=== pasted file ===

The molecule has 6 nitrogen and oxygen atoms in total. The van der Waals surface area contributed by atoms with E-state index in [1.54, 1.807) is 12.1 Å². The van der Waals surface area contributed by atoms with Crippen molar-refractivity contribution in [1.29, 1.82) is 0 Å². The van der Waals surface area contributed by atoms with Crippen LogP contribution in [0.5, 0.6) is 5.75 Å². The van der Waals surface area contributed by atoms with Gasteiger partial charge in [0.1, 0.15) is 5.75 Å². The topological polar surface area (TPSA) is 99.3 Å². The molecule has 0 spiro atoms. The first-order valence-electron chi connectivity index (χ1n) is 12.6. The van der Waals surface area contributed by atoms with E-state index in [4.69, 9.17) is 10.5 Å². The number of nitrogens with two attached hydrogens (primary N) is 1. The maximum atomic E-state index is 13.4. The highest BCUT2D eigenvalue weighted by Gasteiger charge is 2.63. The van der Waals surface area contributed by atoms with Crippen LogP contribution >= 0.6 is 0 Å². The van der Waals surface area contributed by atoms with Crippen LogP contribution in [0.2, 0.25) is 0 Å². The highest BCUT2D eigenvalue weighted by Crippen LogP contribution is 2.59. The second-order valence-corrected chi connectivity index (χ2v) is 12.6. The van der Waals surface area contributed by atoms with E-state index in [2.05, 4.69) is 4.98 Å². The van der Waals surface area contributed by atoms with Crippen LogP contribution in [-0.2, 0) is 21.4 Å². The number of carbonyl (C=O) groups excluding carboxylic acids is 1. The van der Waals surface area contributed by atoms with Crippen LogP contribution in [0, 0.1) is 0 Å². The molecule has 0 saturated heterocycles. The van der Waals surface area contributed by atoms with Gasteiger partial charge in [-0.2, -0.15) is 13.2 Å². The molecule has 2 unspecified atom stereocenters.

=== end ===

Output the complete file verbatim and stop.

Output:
The molecule has 6 nitrogen and oxygen atoms in total. The van der Waals surface area contributed by atoms with E-state index in [1.54, 1.807) is 12.1 Å². The van der Waals surface area contributed by atoms with Crippen molar-refractivity contribution in [1.29, 1.82) is 0 Å². The van der Waals surface area contributed by atoms with Crippen LogP contribution in [0.5, 0.6) is 5.75 Å². The van der Waals surface area contributed by atoms with Gasteiger partial charge in [0.1, 0.15) is 5.75 Å². The topological polar surface area (TPSA) is 99.3 Å². The molecule has 0 spiro atoms. The first-order valence-electron chi connectivity index (χ1n) is 12.6. The van der Waals surface area contributed by atoms with E-state index in [4.69, 9.17) is 10.5 Å². The number of nitrogens with two attached hydrogens (primary N) is 1. The maximum atomic E-state index is 13.4. The highest BCUT2D eigenvalue weighted by Gasteiger charge is 2.63. The van der Waals surface area contributed by atoms with Crippen LogP contribution >= 0.6 is 0 Å². The van der Waals surface area contributed by atoms with Crippen LogP contribution in [0.2, 0.25) is 0 Å². The highest BCUT2D eigenvalue weighted by Crippen LogP contribution is 2.59. The second-order valence-corrected chi connectivity index (χ2v) is 12.6. The van der Waals surface area contributed by atoms with E-state index in [2.05, 4.69) is 4.98 Å². The van der Waals surface area contributed by atoms with Crippen LogP contribution in [-0.2, 0) is 21.4 Å². The number of carbonyl (C=O) groups excluding carboxylic acids is 1. The van der Waals surface area contributed by atoms with Crippen LogP contribution in [0, 0.1) is 0 Å². The molecule has 0 saturated heterocycles. The van der Waals surface area contributed by atoms with Gasteiger partial charge in [-0.2, -0.15) is 13.2 Å². The molecule has 2 unspecified atom stereocenters.